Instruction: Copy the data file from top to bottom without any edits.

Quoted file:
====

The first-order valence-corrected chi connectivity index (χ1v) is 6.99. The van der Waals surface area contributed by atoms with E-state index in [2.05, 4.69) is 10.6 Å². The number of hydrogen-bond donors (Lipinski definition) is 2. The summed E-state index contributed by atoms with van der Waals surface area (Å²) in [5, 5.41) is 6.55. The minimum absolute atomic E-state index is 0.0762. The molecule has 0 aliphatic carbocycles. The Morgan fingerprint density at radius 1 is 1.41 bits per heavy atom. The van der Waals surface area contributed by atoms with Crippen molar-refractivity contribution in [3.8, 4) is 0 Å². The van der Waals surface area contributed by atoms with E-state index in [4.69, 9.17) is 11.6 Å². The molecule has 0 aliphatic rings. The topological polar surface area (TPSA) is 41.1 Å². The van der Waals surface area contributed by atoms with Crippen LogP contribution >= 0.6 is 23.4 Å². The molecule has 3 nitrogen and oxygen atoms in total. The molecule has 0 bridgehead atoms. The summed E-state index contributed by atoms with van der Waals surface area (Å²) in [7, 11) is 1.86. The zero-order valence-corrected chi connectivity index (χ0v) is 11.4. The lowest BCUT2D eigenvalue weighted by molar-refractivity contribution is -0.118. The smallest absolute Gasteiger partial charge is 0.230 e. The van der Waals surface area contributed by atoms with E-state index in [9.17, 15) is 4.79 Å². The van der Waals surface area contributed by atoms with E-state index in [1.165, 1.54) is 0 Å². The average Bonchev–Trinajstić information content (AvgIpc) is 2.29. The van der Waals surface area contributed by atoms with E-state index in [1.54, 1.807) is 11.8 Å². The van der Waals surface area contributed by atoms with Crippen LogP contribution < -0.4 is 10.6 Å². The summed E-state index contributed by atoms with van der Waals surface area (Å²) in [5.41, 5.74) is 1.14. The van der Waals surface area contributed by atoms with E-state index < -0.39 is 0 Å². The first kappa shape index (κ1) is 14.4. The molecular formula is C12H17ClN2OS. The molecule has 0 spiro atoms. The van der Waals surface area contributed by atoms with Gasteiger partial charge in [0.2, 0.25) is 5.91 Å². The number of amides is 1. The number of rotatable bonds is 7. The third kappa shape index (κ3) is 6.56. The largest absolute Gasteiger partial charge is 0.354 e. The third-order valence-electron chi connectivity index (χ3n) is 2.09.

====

The first-order valence-corrected chi connectivity index (χ1v) is 6.99. The van der Waals surface area contributed by atoms with E-state index in [2.05, 4.69) is 10.6 Å². The number of hydrogen-bond donors (Lipinski definition) is 2. The summed E-state index contributed by atoms with van der Waals surface area (Å²) in [5, 5.41) is 6.55. The minimum absolute atomic E-state index is 0.0762. The molecule has 0 aliphatic carbocycles. The Morgan fingerprint density at radius 1 is 1.41 bits per heavy atom. The van der Waals surface area contributed by atoms with Crippen molar-refractivity contribution in [3.8, 4) is 0 Å². The van der Waals surface area contributed by atoms with E-state index in [4.69, 9.17) is 11.6 Å². The molecule has 0 aliphatic rings. The topological polar surface area (TPSA) is 41.1 Å². The van der Waals surface area contributed by atoms with Crippen LogP contribution >= 0.6 is 23.4 Å². The molecule has 3 nitrogen and oxygen atoms in total. The molecule has 0 bridgehead atoms. The summed E-state index contributed by atoms with van der Waals surface area (Å²) in [7, 11) is 1.86. The zero-order valence-corrected chi connectivity index (χ0v) is 11.4. The lowest BCUT2D eigenvalue weighted by molar-refractivity contribution is -0.118. The smallest absolute Gasteiger partial charge is 0.230 e. The van der Waals surface area contributed by atoms with E-state index in [9.17, 15) is 4.79 Å². The van der Waals surface area contributed by atoms with E-state index in [1.165, 1.54) is 0 Å². The average Bonchev–Trinajstić information content (AvgIpc) is 2.29. The van der Waals surface area contributed by atoms with E-state index in [1.54, 1.807) is 11.8 Å². The van der Waals surface area contributed by atoms with Crippen LogP contribution < -0.4 is 10.6 Å². The summed E-state index contributed by atoms with van der Waals surface area (Å²) in [5.41, 5.74) is 1.14. The van der Waals surface area contributed by atoms with E-state index < -0.39 is 0 Å². The first kappa shape index (κ1) is 14.4. The molecular formula is C12H17ClN2OS. The molecule has 0 spiro atoms. The van der Waals surface area contributed by atoms with Gasteiger partial charge in [0.2, 0.25) is 5.91 Å². The number of amides is 1. The number of rotatable bonds is 7. The third kappa shape index (κ3) is 6.56. The largest absolute Gasteiger partial charge is 0.354 e. The third-order valence-electron chi connectivity index (χ3n) is 2.09.